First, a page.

Extracellular protein(s) of Ma. sciuri mediates the inhibition of fungal spore germination

We next aimed to determine the antifungal factor(s) of Ma. sciuri by growing the bacterium in LB for 12, 24, and 48 h. The supernatants were then diluted (1:20) with fresh LB broth to test the spore germination of both fungi. It was found that the diluted culture supernatants could completely inhibit fungal spore germination (Fig. 2a, b), indicating that the potent antifungal component(s) was produced and secreted by Ma. sciuri into cultures. We then grew Ma. sciuri to a large volume for metabolite extraction and extracellular protein precipitation. The precipitated proteins were further separated into the aliquots of < 10 kD and > 10 kD using centrifugal filter units. The following experiments revealed that the ethyl acetate extracts could not inhibit the spore germination of both M. robertsii and B. bassiana (Fig. S3c, d). In contrast, the precipitated total proteins, small peptides (< 10 kD), or bigger proteins (> 10 kD) could similarly reduce the spore germination rate of M. robertsii (P < 0.0001) by about 50% and that of B. bassiana (P < 0.0001) by about 40% when compared with the mock control (Fig. 2c, d). The results indicated that the protein(s) instead of small molecules secreted by Ma. sciuri largely mediated the antifungal activity.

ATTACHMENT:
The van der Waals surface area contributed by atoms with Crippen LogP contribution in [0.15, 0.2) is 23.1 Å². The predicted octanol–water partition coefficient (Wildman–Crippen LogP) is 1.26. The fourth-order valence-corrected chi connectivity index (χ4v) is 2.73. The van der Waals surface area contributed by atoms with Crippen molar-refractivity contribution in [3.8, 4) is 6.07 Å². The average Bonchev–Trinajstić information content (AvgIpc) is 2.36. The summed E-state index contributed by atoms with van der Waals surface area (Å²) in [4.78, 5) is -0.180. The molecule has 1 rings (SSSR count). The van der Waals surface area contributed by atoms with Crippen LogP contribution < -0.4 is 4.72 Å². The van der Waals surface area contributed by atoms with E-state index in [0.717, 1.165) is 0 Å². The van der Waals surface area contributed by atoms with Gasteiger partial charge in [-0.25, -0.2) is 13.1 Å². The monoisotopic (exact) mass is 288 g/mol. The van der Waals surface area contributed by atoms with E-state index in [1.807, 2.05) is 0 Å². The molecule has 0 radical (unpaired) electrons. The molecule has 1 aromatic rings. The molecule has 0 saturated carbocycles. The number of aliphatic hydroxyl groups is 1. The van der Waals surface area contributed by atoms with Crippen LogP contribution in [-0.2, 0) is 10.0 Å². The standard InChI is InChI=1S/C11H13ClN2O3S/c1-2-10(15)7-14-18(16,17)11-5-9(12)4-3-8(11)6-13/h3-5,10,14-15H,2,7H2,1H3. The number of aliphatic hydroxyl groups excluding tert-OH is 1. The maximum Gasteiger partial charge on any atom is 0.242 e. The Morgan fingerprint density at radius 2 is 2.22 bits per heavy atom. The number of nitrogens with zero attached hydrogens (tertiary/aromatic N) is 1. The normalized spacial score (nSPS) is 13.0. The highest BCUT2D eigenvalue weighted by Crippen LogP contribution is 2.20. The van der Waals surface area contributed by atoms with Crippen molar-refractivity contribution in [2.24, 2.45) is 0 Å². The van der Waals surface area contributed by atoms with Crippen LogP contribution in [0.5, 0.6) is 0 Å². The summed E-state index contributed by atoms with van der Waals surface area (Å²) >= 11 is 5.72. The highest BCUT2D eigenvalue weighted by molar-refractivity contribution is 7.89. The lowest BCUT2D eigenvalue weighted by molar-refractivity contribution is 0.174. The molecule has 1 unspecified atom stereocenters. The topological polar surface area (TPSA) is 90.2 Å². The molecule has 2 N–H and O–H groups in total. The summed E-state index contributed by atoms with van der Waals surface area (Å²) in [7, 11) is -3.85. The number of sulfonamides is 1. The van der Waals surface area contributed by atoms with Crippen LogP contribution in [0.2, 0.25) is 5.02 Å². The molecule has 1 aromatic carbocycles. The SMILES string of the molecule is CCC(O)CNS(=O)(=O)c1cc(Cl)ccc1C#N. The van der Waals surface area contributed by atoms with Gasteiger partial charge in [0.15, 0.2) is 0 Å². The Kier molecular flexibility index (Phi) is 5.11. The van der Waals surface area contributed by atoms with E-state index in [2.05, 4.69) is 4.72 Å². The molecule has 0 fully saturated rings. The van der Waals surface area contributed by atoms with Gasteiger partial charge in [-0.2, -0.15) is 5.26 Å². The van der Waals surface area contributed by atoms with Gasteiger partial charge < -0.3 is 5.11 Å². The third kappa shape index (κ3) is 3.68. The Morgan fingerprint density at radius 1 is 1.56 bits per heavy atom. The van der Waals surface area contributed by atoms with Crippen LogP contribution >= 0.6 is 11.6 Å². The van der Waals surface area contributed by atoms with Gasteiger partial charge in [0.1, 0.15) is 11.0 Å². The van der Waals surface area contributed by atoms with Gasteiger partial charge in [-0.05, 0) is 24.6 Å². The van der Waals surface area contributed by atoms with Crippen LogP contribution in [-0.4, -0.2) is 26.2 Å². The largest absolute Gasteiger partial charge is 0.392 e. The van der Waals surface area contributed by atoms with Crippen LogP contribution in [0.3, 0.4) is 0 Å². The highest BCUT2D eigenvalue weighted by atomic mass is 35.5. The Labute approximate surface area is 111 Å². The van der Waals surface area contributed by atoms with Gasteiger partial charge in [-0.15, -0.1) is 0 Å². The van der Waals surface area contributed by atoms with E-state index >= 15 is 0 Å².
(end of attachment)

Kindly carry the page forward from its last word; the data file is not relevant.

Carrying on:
Fig. 2
figure 2